No Apocalypse By Al Burian, 192 pgs.

May 28, 2019

I love Al Burian. He is hands-down my favorite living author today, and certainly one of my favorite authors of all time. His take on punk culture is laced with existential despair and matter-of-fact commentary. This is all done in a dry manner, but which often comes across as hilarious.

Thus it shouldn’t come as a surprise that I loved No Apocalypse. The book is comprised of his columns from Punk Planet, HeartattaCk, and the Skeleton. I read some of these writings in Punk Planet, but it’s been a long time since then, and it was refreshing to come across them again. The Punk Planet columns take up the predominant amount of space in the book.

Burian’s writing is, for the most part, consistent in its take on what it’s like to be a slacker in the late ’90s and early ’00s. There are a lot words spent not just on music and Burian’s adventures, but also on President George W. Bush, who was in office during the time when many of these pieces were written. In hindsight, it’s almost comical how we thought Bush was the worst President ever, although all things considered, at least Donald Trump hasn’t sent thousands of soldiers overseas to kill thousands of people unconnected to terrorism, all based on a lie. Still, the similarities of how bad politics can get is appropriate for our current state of affairs.

What gets me most about No Apocalypse is how insightful it is. His comments on how it can feel strangely freeing when one loses their parents are something about which I hadn’t given any thought yet makes sense. He also has his tales of riding the Greyhound, a line of his writing of which I never tire. His looks at this particular slice of Americana who ride the ’hound makes me smile and laugh. Burian’s literary flair comes out most striking in these situations. He keeps the reader on edge wondering if an oddly paired couple will make it back to the bus in time from their rest stop. It seems strange, but I was fully engaged.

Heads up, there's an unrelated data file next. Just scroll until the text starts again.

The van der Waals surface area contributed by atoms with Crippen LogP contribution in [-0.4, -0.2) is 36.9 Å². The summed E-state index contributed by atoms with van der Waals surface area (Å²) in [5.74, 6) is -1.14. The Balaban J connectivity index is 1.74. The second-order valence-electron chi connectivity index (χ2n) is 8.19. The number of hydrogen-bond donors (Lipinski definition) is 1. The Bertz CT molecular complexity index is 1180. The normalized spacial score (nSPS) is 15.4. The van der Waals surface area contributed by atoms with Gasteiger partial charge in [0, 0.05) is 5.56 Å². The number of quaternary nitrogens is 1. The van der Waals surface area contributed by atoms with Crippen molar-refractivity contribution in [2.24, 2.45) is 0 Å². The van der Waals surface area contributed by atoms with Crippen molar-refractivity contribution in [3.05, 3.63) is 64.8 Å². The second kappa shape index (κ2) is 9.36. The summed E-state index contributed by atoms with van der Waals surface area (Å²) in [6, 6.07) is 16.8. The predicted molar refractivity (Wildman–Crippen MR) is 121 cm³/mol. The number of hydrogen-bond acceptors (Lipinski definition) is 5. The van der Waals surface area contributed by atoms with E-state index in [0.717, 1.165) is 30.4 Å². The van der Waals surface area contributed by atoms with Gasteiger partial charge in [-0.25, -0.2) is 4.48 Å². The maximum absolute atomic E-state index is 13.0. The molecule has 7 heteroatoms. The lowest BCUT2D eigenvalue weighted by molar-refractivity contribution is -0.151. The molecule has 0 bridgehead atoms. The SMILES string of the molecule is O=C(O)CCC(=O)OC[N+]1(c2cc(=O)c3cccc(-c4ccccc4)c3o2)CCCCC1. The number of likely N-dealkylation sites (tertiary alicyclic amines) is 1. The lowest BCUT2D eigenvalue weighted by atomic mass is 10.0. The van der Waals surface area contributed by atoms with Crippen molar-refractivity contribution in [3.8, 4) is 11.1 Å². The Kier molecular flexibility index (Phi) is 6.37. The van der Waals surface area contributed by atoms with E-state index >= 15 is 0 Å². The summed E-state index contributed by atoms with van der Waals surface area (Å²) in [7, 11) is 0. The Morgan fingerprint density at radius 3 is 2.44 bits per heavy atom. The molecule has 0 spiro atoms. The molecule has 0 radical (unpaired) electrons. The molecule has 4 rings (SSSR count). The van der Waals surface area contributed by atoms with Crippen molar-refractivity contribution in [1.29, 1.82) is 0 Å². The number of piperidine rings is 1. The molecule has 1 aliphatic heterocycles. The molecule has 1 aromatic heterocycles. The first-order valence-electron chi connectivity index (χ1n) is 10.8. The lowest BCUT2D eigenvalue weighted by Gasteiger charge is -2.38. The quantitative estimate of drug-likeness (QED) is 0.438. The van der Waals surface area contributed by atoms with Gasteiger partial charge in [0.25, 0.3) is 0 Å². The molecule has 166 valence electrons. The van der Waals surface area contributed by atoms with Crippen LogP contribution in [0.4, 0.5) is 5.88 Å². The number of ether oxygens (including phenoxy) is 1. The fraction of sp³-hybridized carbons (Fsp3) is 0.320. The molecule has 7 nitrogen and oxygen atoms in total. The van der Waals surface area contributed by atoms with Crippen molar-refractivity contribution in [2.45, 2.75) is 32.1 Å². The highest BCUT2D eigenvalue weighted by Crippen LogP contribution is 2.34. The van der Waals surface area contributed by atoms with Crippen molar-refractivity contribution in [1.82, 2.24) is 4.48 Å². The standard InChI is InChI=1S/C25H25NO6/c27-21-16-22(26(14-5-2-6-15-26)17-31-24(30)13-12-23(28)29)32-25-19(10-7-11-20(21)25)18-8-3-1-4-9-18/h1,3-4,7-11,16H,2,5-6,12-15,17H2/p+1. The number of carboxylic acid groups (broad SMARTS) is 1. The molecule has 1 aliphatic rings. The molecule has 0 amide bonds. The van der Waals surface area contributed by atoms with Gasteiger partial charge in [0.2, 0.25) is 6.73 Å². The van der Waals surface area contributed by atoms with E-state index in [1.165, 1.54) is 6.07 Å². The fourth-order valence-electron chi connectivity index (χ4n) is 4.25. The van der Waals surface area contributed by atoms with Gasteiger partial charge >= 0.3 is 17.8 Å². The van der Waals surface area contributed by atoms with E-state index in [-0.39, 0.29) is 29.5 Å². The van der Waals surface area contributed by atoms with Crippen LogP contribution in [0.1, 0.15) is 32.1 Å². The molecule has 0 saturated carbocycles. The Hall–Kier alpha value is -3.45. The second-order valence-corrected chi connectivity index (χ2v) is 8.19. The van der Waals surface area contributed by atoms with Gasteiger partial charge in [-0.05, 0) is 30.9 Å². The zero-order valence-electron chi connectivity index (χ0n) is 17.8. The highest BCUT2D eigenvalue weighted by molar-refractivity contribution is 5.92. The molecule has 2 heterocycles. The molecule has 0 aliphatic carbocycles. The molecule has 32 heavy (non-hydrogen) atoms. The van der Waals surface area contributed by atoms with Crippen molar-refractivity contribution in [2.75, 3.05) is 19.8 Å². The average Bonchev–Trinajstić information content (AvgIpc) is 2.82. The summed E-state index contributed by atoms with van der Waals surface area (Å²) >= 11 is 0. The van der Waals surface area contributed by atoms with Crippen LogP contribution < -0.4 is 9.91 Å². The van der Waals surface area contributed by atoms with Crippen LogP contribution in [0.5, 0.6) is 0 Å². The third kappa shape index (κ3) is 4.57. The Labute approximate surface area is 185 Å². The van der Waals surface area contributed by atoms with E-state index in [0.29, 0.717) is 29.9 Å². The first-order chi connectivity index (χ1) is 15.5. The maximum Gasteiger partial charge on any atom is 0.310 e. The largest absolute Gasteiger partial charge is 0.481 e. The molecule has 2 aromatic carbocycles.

Al Burian is a slacker, a very unsympathetic antihero, and in some ways, a loser. He can’t seem to get beyond being his own worst enemy at times (as shown with his experience putting his foot in his mouth in court). Yet he somehow writes in such a way as to counter those detrimental qualities to make himself easily relatable and one of punk’s most talented literary figures of the past few decades. –Kurt Morris (Microcosm Publishing, 2752 N. Williams Ave., Portland, OR 97227)